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December, 2004 - Nr. 13


High-Tech Tree
The Editor
Season's Greetings
Reason for the Season
Frohe Festtage
Verschneites Land
Alle Jahre wieder...
Toronto Connection
Zurich Connection
From The Locker Room
Ottawa Valley Christmas
K-W & Beyond
Opera York Expands...
K-W Christkindl Market
Dick reports...
Sybille reports
Ham Se det jehört?
Santa House Calls
Bach's Manuscripts Disappear
Hospital in Germany

Santa Claus

  TWIG - Thomas Nast was a young German artist who created a Christmas illustration which has shaped Americans’ view of Santa Claus to this day. In December 1862, Nast produced his first Santa drawings for "Harper's" magazine as a combination of holiday cheer and somber reality. The figure Nast drew was radically different from the way Santa had been thought of by the public up until this point. At the time, Santa was often portrayed as short and lean, with a sharp clean-shaven face, looking more like an evil demon than a benevolent gift-giver.

Nast felt that Santa was someone who should be beloved by children - not feared. So he created the jolly old elf of his imagination. He drew a sturdy Santa, wearing a wreath of holly, smoking a long clay pipe. The Santa envisioned by Nast was almost always smiling, surrounded by a whole herd of reindeer, pulling his sleigh. Before that, just one reindeer had usually been shown. The artist also popularized the tradition of hanging stockings by the fireplace for Santa to leave gifts in. In 1866, Nast produced 20 Christmas scenes for Harper's, giving Santa some of the attributes that have been associated with him since. Among these, a record book with the names of good and bad children, a telescope for checking up on the behavior of the children, and a workshop, where he was shown making toys. The drawings were in black-and-white, but when Nast was asked to reproduce them for a colorful book, he made Santa's suit bright red. From this day forward, Santa Claus has always worn a red suit.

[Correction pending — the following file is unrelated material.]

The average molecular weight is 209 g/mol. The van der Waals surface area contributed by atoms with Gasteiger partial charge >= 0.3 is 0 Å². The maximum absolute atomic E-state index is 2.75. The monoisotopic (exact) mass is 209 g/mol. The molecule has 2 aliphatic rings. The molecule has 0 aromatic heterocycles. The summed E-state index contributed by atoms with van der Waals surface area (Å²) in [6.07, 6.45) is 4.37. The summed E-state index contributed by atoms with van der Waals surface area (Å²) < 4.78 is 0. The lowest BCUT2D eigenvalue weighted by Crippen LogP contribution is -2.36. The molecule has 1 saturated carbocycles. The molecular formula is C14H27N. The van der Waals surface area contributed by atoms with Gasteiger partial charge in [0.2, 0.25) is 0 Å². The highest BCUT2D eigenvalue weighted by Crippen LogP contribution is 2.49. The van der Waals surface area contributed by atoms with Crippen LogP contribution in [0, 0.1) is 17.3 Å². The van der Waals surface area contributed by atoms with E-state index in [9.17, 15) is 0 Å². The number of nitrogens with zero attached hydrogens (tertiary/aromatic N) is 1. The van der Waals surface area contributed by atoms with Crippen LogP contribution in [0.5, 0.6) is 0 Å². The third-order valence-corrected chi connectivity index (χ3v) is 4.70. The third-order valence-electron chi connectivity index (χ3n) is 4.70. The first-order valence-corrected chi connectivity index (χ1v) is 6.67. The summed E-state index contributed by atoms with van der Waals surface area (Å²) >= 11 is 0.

Thomas Nast was born in Landau, Germany in 1840. His father, a musician, decided to take his family to the United States and Nast was raised in New York. At the age of 15, he had his first drawing published by a national magazine. In 1855, Nast started working for "Leslie's Illustrated Newspaper". Nast was a strong opponent of slavery, and during the Civil War he produced patriotic drawings urging people to help fight the Confederate rebels. Abraham Lincoln once called him the Union's best recruiter. Nast stopped cartooning regularly for "Harper's Weekly" in 1886 and lost most of his savings in a Wall Street swindle the previous year. He died of yellow fever in Guayaquil, Ecuador, where President Theodore Roosevelt had appointed him consul in 1902.

Thomas Nast brought legitimacy to his art form of political cartooning and was a master at this craft. Each of his approximate 2200 cartoons for "Harper's Weekly" expressed the artists views on every national issue of political and social importance. They were illustrated chronicles of American history. It is through his depiction of Santa Claus, however, that the work of Thomas Nast remains timeless.
Republished with permission from "The Week in Germany"


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